Apple Could Polish RFID’s Image

Rumors are rife that the company will add RFID capability to its next phone, which could be a big deal.
Published: November 18, 2009

Last week, technology bloggers were all abuzz over rumors that Apple plans to add radio frequency identification capabilities to its iPhone. The company has not yet confirmed this rumor, and I have no idea whether it’s true or not, but if Apple were to build RFID into its iPhone, that could be a very big deal for the RFID industry—or it could be meaningless.

In 2007, we reported that Apple had filed a patent for a system in which an RFID transceiver (interrogator) built into a Wi-Fi-enabled access point or base station, such as a wireless router, would read an RFID tag inside a network device, such as a computer or mobile device, to exchange data that would initiate a process for linking the wireless network device into a wireless computer network (see Apple Applies for Patent on RFID-based Network, Security Tool). It’s not known if this is related to the rumors of RFID in the iPhone.

Apple could be planning to use an RFID chip embedded in the iPhone to initiate Wi-Fi connections. That would not be a very big deal, especially since most routers don’t currently have readers. Another possibility might be using the transponder to activate the phone at the point of sale, which could reduce theft (if the phone won’t work until activated by an RFID reader, there’s no point in stealing it). If that is the case, it could encourage other electronics firms to adopt RFID for the same purpose. This, also, would not be a huge deal for the RFID industry, however.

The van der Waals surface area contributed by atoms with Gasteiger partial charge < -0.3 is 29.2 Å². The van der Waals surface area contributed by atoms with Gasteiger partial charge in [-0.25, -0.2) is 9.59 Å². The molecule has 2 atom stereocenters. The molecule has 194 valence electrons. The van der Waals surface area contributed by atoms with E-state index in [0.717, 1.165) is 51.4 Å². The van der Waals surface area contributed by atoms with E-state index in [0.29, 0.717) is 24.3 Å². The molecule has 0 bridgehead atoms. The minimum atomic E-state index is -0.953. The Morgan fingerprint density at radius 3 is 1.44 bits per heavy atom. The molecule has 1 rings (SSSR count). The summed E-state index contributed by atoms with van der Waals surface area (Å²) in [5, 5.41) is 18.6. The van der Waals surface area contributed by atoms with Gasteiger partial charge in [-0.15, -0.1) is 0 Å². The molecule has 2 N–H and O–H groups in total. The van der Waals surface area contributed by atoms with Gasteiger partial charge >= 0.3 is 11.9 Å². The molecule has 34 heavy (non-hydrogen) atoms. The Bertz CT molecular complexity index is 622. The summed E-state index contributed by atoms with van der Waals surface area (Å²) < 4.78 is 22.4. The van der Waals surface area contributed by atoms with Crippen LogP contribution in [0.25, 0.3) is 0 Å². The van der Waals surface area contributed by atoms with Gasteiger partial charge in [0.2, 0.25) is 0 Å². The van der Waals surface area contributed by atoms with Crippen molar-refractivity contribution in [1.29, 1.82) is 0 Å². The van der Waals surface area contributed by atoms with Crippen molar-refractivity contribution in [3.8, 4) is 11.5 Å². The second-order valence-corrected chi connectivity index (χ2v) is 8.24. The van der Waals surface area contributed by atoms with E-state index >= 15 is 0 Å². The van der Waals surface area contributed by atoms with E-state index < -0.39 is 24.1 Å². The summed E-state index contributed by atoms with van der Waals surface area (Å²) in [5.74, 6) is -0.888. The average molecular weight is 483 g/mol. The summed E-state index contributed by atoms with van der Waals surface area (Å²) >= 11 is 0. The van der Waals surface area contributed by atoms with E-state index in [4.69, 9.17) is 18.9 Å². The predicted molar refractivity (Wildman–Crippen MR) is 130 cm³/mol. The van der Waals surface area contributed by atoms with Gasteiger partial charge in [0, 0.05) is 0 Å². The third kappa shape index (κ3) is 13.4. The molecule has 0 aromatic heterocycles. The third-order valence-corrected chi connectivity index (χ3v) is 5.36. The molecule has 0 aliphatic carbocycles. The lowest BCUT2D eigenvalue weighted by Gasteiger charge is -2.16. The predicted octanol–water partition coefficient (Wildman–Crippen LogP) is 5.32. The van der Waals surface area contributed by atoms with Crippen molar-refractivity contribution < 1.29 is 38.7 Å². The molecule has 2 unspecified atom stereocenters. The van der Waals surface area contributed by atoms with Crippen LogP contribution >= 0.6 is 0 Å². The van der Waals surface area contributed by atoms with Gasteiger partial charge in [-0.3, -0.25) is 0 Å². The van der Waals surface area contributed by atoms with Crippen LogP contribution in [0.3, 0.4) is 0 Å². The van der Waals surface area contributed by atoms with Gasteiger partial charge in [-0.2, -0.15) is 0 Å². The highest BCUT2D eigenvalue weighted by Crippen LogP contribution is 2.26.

But if Apple is planning a consumer application for RFID, it could be important, particularly if it is partnering with a company that could create some critical mass. I recently commented on Disney‘s decision to spend $1 million per store in order to make them more interactive and fun. Part of that upgrade will include RFID (see Disney Gets It).

I’m entirely speculating here, but what if Apple and Disney, which have a close relationship, are teaming up to make the iPhone a tool for interacting with items in Disney’s stores?

The two companies could go even further, adding tags to Disney movie posters, so that an iPhone could read a tag and download information. Or perhaps Disney could offer special giveaways: “Scan the tag on our poster and win free tickets to our next blockbuster.” There are some intriguing capabilities that would get over the problem of there being not much to do with an RFID-enabled phone.

This would be a big deal for RFID, because people who think the technology is useful only for companies like Wal-Mart would now see it as something cool. And that could unleash a wave of customer applications that could transform RFID from a “Big Brother” technology to a “way-cool” technology. I don’t know if that will happen—but if any company could make RFID cool, it would be Apple.

Mark Roberti is the founder and editor of RFID Journal. If you would like to comment on this article, click on the link below. To read more of Mark’s opinions, visit the RFID Journal Blog or click here.